As I step through the living room, something catches my eye through the big front window. It’s a young woman in cat eye sunglasses, with little mini Princess Leia buns in her dark hair, standing on my lawn. She’s grinning. She seems really intent on something, staring down. At her feet? At the grass? I can't see from my angle. Then she crouches, fast, disappearing from the window.
OK, this is kind of weird. What’s she doing out there? I don’t want to stare but, well, I want to stare.
I sidestep into the bedroom and peek through the curtains. I make the tiniest opening between the two curtains, just enough to fit my eye through.
There’s a big golden-haired dog lying on his back on the grass, paws up in the air, and the woman is petting him.
Oh. Well. That’s not as interesting as I thought it might be.
But now she straightens to standing again, and instead of moving off with her dog, she stays there facing my window, pulls a small sheath of papers from under her arm, holds it up, and starts reading.
The dog rolls around, happy, in the grass. The woman’s lips move.
A mystery in daylight, this woman with her eyes glued to her stack of pages, her pink sneakers on my lawn. Reading to the dog? Reciting an incantation? Singing to the dog?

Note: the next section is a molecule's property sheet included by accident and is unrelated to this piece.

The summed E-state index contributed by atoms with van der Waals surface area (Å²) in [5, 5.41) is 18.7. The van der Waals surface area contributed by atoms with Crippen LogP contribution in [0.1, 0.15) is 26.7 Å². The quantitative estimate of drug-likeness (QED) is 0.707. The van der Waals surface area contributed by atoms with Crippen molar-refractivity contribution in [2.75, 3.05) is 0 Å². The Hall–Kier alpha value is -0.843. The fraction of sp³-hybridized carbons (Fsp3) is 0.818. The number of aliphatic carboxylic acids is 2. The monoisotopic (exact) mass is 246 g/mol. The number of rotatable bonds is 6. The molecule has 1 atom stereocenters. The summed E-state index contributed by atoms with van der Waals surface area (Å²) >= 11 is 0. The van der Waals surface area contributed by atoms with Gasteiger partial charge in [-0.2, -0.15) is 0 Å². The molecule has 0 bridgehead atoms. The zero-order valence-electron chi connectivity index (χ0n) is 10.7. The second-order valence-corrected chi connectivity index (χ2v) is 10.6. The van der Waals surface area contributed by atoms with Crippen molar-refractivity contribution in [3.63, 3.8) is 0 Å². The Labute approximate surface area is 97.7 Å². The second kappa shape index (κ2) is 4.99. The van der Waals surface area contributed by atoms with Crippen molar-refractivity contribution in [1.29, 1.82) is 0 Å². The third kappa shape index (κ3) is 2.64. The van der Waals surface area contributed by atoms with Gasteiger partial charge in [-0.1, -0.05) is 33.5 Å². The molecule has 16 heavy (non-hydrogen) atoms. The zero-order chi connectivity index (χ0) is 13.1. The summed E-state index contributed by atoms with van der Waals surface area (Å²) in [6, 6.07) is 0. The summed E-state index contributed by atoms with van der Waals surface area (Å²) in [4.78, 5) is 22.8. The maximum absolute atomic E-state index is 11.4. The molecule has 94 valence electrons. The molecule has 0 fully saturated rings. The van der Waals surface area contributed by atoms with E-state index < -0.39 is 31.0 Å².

Reading to herself the instructions she printed off the internet for teaching your dog to sit, stay, play dead?
But she doesn’t look like she’s just mouthing the words as she reads silently to herself. She looks posed, proper, her back straight, shoulders straight, head up, like she’s standing behind a podium.
A mystery is how she doesn’t seem at all concerned what anyone might think, standing on the lawn of someone she doesn’t know at two in the afternoon on a Sunday, orating to a dog.
A guy goes by on a bicycle, his eyes on the woman the whole time. I wonder if he can hear what she's saying.
She does seem to be directing it toward the dog, whatever she’s doing. Although I suppose she may be casting a spell on my rose bushes and the dog’s just along for the ride.
A mystery is how different twelve little inches mean to this scenario. How much less weird this would all feel if the woman were standing just a foot back, on the sidewalk. These invisible barriers we have, these unspoken rules. That is the sidewalk. This is my grass.
And she’s not hurting anything (unless she’s putting a hex on my rose bushes), but I do feel better when she’s stepped her shoes off my lawn and back onto the sidewalk.
Still, I’m a little sad to watch her head off and away, leaving just the mystery of it behind.
Off and away but then, just a few feet down the sidewalk in front of my neighbor’s house, she stops. The dog makes a happy hop and flops into the grass strip between the sidewalk and the street. The woman sits herself down on the half wall that encloses my neighbor’s lawn, pulls out her pages, leans in toward the dog, and starts to read again.